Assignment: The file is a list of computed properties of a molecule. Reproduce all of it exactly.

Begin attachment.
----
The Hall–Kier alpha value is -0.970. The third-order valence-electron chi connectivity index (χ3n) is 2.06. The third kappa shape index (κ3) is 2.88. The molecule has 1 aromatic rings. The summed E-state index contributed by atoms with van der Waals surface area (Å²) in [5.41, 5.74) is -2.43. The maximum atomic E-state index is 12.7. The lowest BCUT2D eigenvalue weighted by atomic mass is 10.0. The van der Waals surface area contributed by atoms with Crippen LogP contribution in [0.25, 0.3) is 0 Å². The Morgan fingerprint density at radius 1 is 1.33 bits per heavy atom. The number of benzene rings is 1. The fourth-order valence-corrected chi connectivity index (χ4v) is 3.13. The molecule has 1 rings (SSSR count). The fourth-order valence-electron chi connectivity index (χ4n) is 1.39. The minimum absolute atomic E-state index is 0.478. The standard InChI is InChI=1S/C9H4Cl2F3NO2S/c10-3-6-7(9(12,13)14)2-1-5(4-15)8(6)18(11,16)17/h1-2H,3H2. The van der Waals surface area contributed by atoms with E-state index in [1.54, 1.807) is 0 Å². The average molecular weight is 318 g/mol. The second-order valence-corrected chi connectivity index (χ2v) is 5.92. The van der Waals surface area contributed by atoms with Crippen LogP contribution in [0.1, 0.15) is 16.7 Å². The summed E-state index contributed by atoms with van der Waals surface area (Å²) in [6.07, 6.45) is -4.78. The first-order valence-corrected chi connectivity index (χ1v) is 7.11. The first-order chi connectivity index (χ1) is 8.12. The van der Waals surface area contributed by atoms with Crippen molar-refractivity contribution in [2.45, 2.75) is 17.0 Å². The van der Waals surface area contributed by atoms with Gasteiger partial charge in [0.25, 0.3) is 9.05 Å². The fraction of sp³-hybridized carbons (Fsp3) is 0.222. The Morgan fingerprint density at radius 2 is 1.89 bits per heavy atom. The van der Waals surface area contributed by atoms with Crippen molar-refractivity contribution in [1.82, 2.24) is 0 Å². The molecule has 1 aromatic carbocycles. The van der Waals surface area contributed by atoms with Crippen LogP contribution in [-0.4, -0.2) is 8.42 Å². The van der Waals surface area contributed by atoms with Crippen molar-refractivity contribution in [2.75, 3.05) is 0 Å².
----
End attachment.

The Hall–Kier alpha value is -0.970. The third-order valence-electron chi connectivity index (χ3n) is 2.06. The third kappa shape index (κ3) is 2.88. The molecule has 1 aromatic rings. The summed E-state index contributed by atoms with van der Waals surface area (Å²) in [5.41, 5.74) is -2.43. The maximum atomic E-state index is 12.7. The lowest BCUT2D eigenvalue weighted by atomic mass is 10.0. The van der Waals surface area contributed by atoms with Crippen LogP contribution in [0.25, 0.3) is 0 Å². The Morgan fingerprint density at radius 1 is 1.33 bits per heavy atom. The number of benzene rings is 1. The fourth-order valence-corrected chi connectivity index (χ4v) is 3.13. The molecule has 1 rings (SSSR count). The fourth-order valence-electron chi connectivity index (χ4n) is 1.39. The minimum absolute atomic E-state index is 0.478. The standard InChI is InChI=1S/C9H4Cl2F3NO2S/c10-3-6-7(9(12,13)14)2-1-5(4-15)8(6)18(11,16)17/h1-2H,3H2. The van der Waals surface area contributed by atoms with E-state index in [1.54, 1.807) is 0 Å². The average molecular weight is 318 g/mol. The second-order valence-corrected chi connectivity index (χ2v) is 5.92. The van der Waals surface area contributed by atoms with Crippen LogP contribution in [0.1, 0.15) is 16.7 Å². The summed E-state index contributed by atoms with van der Waals surface area (Å²) in [6.07, 6.45) is -4.78. The first-order valence-corrected chi connectivity index (χ1v) is 7.11. The first-order chi connectivity index (χ1) is 8.12. The van der Waals surface area contributed by atoms with Crippen molar-refractivity contribution in [2.45, 2.75) is 17.0 Å². The van der Waals surface area contributed by atoms with Gasteiger partial charge in [0.25, 0.3) is 9.05 Å². The fraction of sp³-hybridized carbons (Fsp3) is 0.222. The Morgan fingerprint density at radius 2 is 1.89 bits per heavy atom. The van der Waals surface area contributed by atoms with Crippen molar-refractivity contribution in [1.82, 2.24) is 0 Å². The molecule has 1 aromatic carbocycles. The van der Waals surface area contributed by atoms with Crippen LogP contribution in [-0.4, -0.2) is 8.42 Å². The van der Waals surface area contributed by atoms with Crippen molar-refractivity contribution in [2.75, 3.05) is 0 Å².